It’s about 7 p.m. Saturday, Oct. 6. In the twilight, several people gather at a parking lot in Owings Mills, Md., awaiting instructions from Mark Patro, the evening’s organizer. Patro heads to his van and pulls out a number of large canvasses, all painted black, dotted with tiny lightbulbs spelling out one letter on each.
Patro counts his volunteers, hands a couple canvasses to each, and the group heads down the road toward on overpass above I-795. The Maryland Light Brigade is on the move.
When the group arrives at the overpass, the volunteers flip a switch on each canvass, lighting up the letters. The message shines brightly through the dark night. Hundreds of passing cars can read it. ”Vote 6 Marriage Equality.”
Patro leaves the group to join the other drivers on the highway, but pulling over to the side of the road ahead of the overpass. He photographs the scene as a few passing drivers honk their horns in approval. Most do not.
”These are the people headed out of Baltimore County into [Carroll] County,” Patro explains. ”It’s a very conservative area of Maryland. But even here, there’s some support among people.”
Patro, the president of the Baltimore City chapter of Parents, Families and Friends of Lesbians and Gays (PFLAG), tells Metro Weekly he got the idea of illuminated campaigning from the ”Overpass Light Brigade” in Wisconsin, a group formed to oppose Gov. Scott Walker (R).
Patro says he combined his background in fine arts with his on-the-job experience as an engineer to help make the lighted signs, which he says will appear across various highways and overpasses throughout Maryland in the run-up to the Nov. 6 vote to determine whether Maryland’s marriage-equality law will take effect at the start of the new year.
”When I reached out to fellow PFLAG members, I received very little response from people who wanted to do canvassing, phone-banking or door-knocking,” Patro tells Metro Weekly. ”But people who are passionate about marriage equality wanted to do something else supportive.”
That’s exactly the sentiment expressed by Pat English of Baltimore County, a PFLAG mother who previously served as the chair of the Howard County chapter. She says she learned of the Light Brigade from Facebook, where the group has its own page.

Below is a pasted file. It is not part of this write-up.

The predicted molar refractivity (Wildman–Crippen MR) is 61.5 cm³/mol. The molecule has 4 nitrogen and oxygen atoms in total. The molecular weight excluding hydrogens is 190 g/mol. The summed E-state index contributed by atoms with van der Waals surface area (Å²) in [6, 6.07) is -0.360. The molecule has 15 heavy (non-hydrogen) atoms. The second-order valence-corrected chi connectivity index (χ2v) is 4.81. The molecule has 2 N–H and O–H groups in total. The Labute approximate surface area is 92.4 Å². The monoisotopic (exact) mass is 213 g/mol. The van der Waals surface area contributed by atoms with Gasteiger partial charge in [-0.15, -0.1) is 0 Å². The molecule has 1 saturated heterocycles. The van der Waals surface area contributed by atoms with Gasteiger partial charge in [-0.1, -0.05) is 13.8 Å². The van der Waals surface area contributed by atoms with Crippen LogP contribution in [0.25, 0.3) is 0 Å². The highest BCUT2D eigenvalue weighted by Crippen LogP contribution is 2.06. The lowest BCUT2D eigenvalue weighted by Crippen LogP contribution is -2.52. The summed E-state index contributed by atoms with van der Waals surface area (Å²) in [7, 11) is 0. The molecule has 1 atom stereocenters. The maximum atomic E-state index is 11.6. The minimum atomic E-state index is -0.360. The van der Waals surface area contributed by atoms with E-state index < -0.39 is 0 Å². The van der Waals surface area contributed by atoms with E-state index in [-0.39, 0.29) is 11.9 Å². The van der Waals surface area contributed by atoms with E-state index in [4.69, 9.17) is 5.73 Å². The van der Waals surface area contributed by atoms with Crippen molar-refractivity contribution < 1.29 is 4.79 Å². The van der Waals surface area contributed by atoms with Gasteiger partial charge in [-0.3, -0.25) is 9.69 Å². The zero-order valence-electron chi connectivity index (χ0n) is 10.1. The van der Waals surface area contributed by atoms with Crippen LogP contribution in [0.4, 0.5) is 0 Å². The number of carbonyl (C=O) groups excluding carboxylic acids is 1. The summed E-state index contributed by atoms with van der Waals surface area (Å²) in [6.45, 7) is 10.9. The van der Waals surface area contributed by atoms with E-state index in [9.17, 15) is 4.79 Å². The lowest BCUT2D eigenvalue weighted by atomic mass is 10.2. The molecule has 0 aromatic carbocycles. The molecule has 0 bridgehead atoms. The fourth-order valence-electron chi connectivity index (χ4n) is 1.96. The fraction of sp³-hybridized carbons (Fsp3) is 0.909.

”I’m a part of this because I feel I have to do something to get out and show my support for Question 6,” English says. ”I’m not a door-knocker. I’m not a person to make random phone calls. So I feel carrying my button on my person, on my handbag, I’ll get questions from people asking ‘What is Question 6?’ I can show my support that way, or by standing on a bridge, getting those honks, seeing those waves, which fills me with a sense that I’m accomplishing something, in a way that makes me more pumped to do it again.”
English, who is black, says she is angered by attempts to use race as a wedge issue to deny civil rights to LGBT people. She adds that most African-Americans with whom discussed Question 6 favor marriage equality.
”I get so angry when I hear black people talk about this, ‘Gay rights shouldn’t bring up the civil rights thing,’ because rights are rights, and gay rights are just as much civil rights as black rights,” she says. ”Some blacks think because you can see us and our struggle, and you can’t obviously see the struggle just looking at a gay person, that we can claim it. That’s absolutely asinine. It makes me furious that they think they can ‘own’ civil rights.”
In all, Light Brigade Maryland has 21 different events scheduled, 16 of which are similar to the Owings Mills event.
Patro says he frequently tries to partner with existing groups in areas the Light Brigade visits, usually PFLAG chapters, but has also worked with members of the Baltimore Ethical Society and Occupy Baltimore, as well as college and youth LGBT groups.
”We’re trying to reach as many people as possible,” Patro says. ”We’re trying to tell them it’s okay to vote for Question 6.”
Patro says feedback has been positive, with several honks in support in more liberal areas closer to major cities. Some drivers have even stopped to ask about the group, and to show support for the participants. At the Federal Hill Light Brigade event, a reggae band playing at a nearby festival played Bob Marley’s ”Stand Up for Your Rights.” The group’s drummer later came up to shake hands with the demonstrators.
It’s the positive feedback, Patro says, that has many participants committing to more Light Brigade actions.
Judy Gaver lives in Carroll County, where she is a member of the Carroll County-Westminster PFLAG chapter. Gaver says she gets a ”wonderful” feeling when she participates in the Light Brigade.
”I just think it’s a great way to spread the word,” she says. ”It gives you a feeling of raw activism.”
[Editor's note: As orignally posted, Gaver's PFLAG chapter association was misidentifed.]